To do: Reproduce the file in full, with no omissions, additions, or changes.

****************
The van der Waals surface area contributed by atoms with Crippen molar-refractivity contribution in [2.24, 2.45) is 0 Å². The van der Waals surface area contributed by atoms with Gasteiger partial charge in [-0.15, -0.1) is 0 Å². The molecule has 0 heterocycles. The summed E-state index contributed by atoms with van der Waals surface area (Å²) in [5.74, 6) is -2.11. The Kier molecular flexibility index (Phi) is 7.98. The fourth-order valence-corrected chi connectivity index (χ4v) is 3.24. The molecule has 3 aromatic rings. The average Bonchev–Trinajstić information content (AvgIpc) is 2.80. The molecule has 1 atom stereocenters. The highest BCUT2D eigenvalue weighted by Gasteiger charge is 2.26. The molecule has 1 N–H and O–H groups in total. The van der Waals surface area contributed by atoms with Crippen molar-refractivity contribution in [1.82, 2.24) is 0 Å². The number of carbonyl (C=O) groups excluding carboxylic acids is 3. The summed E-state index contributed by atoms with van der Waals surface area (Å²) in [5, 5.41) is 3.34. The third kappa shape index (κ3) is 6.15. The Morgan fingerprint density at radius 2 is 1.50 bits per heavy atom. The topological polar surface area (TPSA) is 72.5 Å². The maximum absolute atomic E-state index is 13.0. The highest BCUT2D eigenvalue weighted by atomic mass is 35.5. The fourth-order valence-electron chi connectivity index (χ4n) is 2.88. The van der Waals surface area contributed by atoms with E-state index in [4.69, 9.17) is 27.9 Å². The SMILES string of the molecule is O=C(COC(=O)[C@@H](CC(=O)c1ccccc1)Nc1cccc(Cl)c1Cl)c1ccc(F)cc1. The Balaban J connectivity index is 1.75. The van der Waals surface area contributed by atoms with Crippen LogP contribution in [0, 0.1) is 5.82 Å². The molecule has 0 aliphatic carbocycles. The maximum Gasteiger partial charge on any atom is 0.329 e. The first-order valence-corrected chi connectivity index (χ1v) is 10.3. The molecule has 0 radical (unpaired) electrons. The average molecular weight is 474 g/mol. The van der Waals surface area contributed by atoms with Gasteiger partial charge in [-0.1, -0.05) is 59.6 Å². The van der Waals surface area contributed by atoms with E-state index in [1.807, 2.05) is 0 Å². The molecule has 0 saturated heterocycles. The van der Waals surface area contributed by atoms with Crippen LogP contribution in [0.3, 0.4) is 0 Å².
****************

The van der Waals surface area contributed by atoms with Crippen molar-refractivity contribution in [2.24, 2.45) is 0 Å². The van der Waals surface area contributed by atoms with Gasteiger partial charge in [-0.15, -0.1) is 0 Å². The molecule has 0 heterocycles. The summed E-state index contributed by atoms with van der Waals surface area (Å²) in [5.74, 6) is -2.11. The Kier molecular flexibility index (Phi) is 7.98. The fourth-order valence-corrected chi connectivity index (χ4v) is 3.24. The molecule has 3 aromatic rings. The average Bonchev–Trinajstić information content (AvgIpc) is 2.80. The molecule has 1 atom stereocenters. The highest BCUT2D eigenvalue weighted by Gasteiger charge is 2.26. The molecule has 1 N–H and O–H groups in total. The van der Waals surface area contributed by atoms with Crippen molar-refractivity contribution in [1.82, 2.24) is 0 Å². The number of carbonyl (C=O) groups excluding carboxylic acids is 3. The summed E-state index contributed by atoms with van der Waals surface area (Å²) in [5, 5.41) is 3.34. The third kappa shape index (κ3) is 6.15. The Morgan fingerprint density at radius 2 is 1.50 bits per heavy atom. The topological polar surface area (TPSA) is 72.5 Å². The maximum absolute atomic E-state index is 13.0. The highest BCUT2D eigenvalue weighted by atomic mass is 35.5. The fourth-order valence-electron chi connectivity index (χ4n) is 2.88. The van der Waals surface area contributed by atoms with E-state index in [4.69, 9.17) is 27.9 Å². The SMILES string of the molecule is O=C(COC(=O)[C@@H](CC(=O)c1ccccc1)Nc1cccc(Cl)c1Cl)c1ccc(F)cc1. The Balaban J connectivity index is 1.75. The van der Waals surface area contributed by atoms with Crippen LogP contribution in [0, 0.1) is 5.82 Å². The molecule has 0 aliphatic carbocycles. The maximum Gasteiger partial charge on any atom is 0.329 e. The first-order valence-corrected chi connectivity index (χ1v) is 10.3. The molecule has 0 radical (unpaired) electrons. The average molecular weight is 474 g/mol. The van der Waals surface area contributed by atoms with Gasteiger partial charge in [-0.1, -0.05) is 59.6 Å². The van der Waals surface area contributed by atoms with E-state index in [1.807, 2.05) is 0 Å². The molecule has 0 saturated heterocycles. The van der Waals surface area contributed by atoms with Crippen LogP contribution in [0.3, 0.4) is 0 Å².